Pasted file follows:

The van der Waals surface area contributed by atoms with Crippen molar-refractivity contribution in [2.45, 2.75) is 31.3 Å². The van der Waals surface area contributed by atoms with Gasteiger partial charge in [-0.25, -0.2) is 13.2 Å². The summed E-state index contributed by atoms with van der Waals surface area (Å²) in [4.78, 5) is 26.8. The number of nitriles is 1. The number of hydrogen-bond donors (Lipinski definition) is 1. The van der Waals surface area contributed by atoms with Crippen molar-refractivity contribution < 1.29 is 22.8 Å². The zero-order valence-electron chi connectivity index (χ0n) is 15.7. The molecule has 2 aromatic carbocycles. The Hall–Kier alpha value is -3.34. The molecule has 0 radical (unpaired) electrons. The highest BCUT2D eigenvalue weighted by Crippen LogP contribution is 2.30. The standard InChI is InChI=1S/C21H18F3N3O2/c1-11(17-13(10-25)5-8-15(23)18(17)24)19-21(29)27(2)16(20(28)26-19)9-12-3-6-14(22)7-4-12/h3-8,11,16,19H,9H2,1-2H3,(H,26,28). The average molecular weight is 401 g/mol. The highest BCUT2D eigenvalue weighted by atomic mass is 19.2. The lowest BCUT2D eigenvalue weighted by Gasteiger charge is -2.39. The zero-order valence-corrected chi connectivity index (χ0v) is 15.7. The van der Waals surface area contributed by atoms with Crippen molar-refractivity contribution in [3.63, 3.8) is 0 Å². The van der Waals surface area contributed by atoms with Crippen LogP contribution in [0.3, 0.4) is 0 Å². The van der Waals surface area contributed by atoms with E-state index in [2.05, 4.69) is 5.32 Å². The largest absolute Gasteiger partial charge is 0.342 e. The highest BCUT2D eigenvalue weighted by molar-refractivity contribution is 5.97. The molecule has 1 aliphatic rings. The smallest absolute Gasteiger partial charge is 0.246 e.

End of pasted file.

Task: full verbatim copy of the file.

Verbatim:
The van der Waals surface area contributed by atoms with Crippen molar-refractivity contribution in [2.45, 2.75) is 31.3 Å². The van der Waals surface area contributed by atoms with Gasteiger partial charge in [-0.25, -0.2) is 13.2 Å². The summed E-state index contributed by atoms with van der Waals surface area (Å²) in [4.78, 5) is 26.8. The number of nitriles is 1. The number of hydrogen-bond donors (Lipinski definition) is 1. The van der Waals surface area contributed by atoms with Crippen molar-refractivity contribution < 1.29 is 22.8 Å². The zero-order valence-electron chi connectivity index (χ0n) is 15.7. The molecule has 2 aromatic carbocycles. The Hall–Kier alpha value is -3.34. The molecule has 0 radical (unpaired) electrons. The highest BCUT2D eigenvalue weighted by Crippen LogP contribution is 2.30. The standard InChI is InChI=1S/C21H18F3N3O2/c1-11(17-13(10-25)5-8-15(23)18(17)24)19-21(29)27(2)16(20(28)26-19)9-12-3-6-14(22)7-4-12/h3-8,11,16,19H,9H2,1-2H3,(H,26,28). The average molecular weight is 401 g/mol. The highest BCUT2D eigenvalue weighted by atomic mass is 19.2. The lowest BCUT2D eigenvalue weighted by Gasteiger charge is -2.39. The zero-order valence-corrected chi connectivity index (χ0v) is 15.7. The van der Waals surface area contributed by atoms with Crippen molar-refractivity contribution in [3.63, 3.8) is 0 Å². The van der Waals surface area contributed by atoms with Crippen LogP contribution in [0.3, 0.4) is 0 Å². The van der Waals surface area contributed by atoms with E-state index in [2.05, 4.69) is 5.32 Å². The largest absolute Gasteiger partial charge is 0.342 e. The highest BCUT2D eigenvalue weighted by molar-refractivity contribution is 5.97. The molecule has 1 aliphatic rings. The smallest absolute Gasteiger partial charge is 0.246 e.